Day Trip to Far Rockaway Beach

Although most people long for the heat of summer in the frigid depths of a NYC winter, after the first real heat wave sets in, we all long for the cool breezes of a beach. If you don’t have your house in the Hamptons (yet!), or a rental on the Jersey shore, and can’t spare a few weeks to lounge under a bright blue umbrella on Mykonos, you might be happy to know that there are several lovely beaches that you can reach without even leaving New York city limits. Last week I spent a day at one of them, Far Rockaway, and arrived via subway and left via ferry, for a total transportation cost of $5.50 ($2.75 each way). I took the A train to Beach 69th Street in Arverne (be sure to get the A to Rockaway rather than Lefferts Blvd), which took a little over an hour from midtown. Within a block of the station, I was passing Locals Surf School and could already smell the salt air.


Simply put, the beach here is gorgeous. This section of the beach is less crowded, and you can be entertained by the sight above of airplanes preparing to land at nearby JFK airport.


So where is Far Rockaway? It is in Queens, on a peninsula (Rockaway Peninsula) that adjoins Nassau County on Long Island.


Surfing is popular here, something that sometimes surprises people who do not realize that surf culture can exist on the East Coast!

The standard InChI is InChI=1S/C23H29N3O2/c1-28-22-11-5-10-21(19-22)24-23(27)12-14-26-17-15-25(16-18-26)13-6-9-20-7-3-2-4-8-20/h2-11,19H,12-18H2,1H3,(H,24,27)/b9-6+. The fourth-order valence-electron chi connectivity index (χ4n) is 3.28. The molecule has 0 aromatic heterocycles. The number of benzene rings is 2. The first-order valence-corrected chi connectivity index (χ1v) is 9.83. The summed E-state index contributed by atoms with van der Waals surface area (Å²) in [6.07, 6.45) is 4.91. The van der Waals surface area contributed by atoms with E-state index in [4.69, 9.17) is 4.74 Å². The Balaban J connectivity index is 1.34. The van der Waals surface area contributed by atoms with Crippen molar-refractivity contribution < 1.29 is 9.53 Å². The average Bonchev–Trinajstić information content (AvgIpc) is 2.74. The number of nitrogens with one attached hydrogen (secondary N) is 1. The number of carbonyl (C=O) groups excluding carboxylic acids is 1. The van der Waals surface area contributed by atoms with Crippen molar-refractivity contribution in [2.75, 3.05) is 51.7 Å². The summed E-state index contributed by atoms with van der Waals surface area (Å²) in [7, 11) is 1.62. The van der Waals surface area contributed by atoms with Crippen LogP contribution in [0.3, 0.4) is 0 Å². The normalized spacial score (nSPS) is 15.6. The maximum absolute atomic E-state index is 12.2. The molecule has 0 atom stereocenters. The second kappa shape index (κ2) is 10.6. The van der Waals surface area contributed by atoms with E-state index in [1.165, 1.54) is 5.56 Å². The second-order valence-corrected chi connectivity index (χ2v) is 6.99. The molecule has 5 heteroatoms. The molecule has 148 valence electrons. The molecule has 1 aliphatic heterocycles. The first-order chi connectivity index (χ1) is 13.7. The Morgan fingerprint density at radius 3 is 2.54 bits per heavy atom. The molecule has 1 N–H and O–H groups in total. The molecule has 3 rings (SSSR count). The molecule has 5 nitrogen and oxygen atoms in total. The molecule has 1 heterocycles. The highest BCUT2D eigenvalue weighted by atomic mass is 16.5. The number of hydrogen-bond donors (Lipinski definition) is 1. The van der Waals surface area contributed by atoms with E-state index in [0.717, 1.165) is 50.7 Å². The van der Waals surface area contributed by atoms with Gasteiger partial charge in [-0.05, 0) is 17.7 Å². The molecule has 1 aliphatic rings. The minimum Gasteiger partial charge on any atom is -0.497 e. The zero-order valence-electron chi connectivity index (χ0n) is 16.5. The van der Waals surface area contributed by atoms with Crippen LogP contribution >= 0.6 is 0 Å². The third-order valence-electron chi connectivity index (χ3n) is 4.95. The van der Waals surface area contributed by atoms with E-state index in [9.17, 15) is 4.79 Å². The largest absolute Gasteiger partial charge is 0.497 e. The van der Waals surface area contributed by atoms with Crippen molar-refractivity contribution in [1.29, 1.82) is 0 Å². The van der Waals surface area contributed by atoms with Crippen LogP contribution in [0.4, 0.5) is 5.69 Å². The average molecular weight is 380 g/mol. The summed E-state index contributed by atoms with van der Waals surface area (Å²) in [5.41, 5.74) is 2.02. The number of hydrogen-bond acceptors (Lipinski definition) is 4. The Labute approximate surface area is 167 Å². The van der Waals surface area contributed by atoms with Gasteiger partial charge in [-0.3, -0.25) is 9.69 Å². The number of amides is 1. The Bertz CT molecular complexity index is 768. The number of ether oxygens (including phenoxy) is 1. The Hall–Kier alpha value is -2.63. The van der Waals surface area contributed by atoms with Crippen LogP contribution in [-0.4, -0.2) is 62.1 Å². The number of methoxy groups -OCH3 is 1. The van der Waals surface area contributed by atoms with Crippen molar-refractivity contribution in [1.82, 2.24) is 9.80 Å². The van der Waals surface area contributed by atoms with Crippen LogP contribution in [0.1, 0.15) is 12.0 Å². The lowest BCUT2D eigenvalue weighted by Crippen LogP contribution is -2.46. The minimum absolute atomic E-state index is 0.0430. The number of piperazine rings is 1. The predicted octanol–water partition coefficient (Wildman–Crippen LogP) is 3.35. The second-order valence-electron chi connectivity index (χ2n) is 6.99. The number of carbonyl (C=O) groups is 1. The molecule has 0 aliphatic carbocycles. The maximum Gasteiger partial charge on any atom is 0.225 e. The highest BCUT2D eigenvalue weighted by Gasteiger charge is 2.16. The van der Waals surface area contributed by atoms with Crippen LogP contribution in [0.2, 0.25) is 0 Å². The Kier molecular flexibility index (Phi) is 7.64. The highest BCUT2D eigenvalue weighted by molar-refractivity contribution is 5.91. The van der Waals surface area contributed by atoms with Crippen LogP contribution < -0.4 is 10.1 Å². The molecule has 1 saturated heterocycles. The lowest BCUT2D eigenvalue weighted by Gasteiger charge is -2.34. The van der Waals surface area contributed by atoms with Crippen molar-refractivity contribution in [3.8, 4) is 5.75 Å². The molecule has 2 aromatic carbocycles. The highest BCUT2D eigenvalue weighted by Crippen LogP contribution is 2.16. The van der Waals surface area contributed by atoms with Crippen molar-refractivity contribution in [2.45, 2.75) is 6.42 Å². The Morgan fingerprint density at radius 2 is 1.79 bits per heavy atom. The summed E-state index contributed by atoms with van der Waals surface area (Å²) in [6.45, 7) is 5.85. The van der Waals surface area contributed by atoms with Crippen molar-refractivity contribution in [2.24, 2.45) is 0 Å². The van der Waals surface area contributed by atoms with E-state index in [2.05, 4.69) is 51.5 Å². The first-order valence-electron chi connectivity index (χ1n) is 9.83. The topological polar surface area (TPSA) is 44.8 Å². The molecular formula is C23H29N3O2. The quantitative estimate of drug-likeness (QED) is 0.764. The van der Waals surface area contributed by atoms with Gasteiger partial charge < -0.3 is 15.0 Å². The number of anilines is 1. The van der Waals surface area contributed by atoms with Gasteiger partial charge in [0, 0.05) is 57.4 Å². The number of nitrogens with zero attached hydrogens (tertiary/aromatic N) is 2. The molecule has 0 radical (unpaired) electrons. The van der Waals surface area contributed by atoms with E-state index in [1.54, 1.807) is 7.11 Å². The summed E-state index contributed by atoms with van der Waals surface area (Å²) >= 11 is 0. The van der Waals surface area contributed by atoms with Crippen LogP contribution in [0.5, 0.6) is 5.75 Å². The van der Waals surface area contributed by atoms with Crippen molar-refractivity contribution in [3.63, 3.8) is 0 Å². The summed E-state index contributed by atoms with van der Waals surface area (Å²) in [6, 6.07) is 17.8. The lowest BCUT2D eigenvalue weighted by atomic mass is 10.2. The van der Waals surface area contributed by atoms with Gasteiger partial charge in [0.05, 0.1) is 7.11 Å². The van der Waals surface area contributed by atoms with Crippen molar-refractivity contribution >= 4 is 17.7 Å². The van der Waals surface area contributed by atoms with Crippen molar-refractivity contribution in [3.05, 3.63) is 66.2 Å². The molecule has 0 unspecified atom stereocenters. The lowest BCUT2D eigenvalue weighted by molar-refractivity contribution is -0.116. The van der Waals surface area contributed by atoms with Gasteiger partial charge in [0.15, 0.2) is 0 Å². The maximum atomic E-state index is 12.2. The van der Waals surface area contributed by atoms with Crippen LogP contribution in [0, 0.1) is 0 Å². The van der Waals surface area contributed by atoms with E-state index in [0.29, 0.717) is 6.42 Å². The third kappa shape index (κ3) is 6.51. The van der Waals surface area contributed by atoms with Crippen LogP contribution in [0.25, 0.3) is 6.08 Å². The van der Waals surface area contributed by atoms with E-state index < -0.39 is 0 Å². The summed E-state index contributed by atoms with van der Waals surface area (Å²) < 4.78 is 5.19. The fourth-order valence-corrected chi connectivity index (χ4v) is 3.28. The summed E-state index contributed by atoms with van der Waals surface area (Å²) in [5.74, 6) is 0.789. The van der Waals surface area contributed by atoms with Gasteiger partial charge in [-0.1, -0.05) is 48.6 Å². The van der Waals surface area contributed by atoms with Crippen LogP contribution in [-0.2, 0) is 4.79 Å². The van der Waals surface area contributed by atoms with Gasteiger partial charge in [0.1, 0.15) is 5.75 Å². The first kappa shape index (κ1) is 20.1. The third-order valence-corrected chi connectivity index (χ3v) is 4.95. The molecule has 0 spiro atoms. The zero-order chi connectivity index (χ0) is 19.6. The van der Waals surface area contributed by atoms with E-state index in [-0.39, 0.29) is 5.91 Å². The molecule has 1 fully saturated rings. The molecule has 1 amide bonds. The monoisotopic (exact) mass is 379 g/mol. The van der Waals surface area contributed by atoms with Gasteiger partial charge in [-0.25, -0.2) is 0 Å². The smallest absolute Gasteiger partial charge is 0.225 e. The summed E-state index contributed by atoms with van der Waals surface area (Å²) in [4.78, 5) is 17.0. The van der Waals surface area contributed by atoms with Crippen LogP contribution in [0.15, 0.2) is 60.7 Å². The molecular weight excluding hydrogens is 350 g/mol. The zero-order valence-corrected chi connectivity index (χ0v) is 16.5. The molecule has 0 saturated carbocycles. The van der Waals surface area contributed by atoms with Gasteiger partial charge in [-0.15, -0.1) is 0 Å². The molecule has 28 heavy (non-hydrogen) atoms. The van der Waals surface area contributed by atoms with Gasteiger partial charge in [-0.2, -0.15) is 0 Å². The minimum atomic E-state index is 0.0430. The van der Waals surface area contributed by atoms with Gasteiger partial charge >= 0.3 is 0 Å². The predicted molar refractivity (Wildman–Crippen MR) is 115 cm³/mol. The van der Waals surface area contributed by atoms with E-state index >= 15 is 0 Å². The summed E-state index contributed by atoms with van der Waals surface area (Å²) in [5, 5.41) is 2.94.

There is a boardwalk with places to eat, and if you walk a block or two away from the beach you can find even more places to eat.


Returning to NYC later in the day, I took the ferry. This was as much fun as spending the day at the beach had been. Lines can be long on weekends, and earlier in the summer they had not anticipated the demand for ferry service and there were a few times that people had to wait for hours to get on a ferry. They seem to have improved that as the summer has progressed, but taking a ferry early in the day and not waiting for the last ferry out is still a good idea on the weekends. You always have the A train as a backup if you enjoy your time too much and don’t get on that last ferry of the day.


Getting on the ferry, you can see Manhattan shimmering off in the distance, tiny and improbable, like a mirage. You can also see clearly how the topography of the Manhattan schist, the bedrock for our skyscrapers, goes far below the surface in SoHo, Greenwich Village, and Chelsea – giving us tall buildings in Lower Manhattan, but then not again until Midtown.

There is almost nothing that makes me happier than being on a boat! The top of the ferry delivers wonderful views as you pass Coney Island and start to approach the Verrazzano Bridge.

Then, even more dramatically, you pass under the bridge!

After the bridge, you begin to see Brooklyn, and off in the distance, Lower Manhattan getting closer. The ferry makes one stop in Brooklyn, in Sunset Park, and then heads into the Wall Street dock, just south of South Street Seaport.


From the natural unspoiled beauty of sea and sand, to the human-made looming mountains and canyons of Lower Manhattan, in a little less than a hour! I love the action and bustle of this city, but all the more for knowing that it offers such a breadth of experiences – skyscrapers and crowds, but also Central Park and Rockaway Beach.

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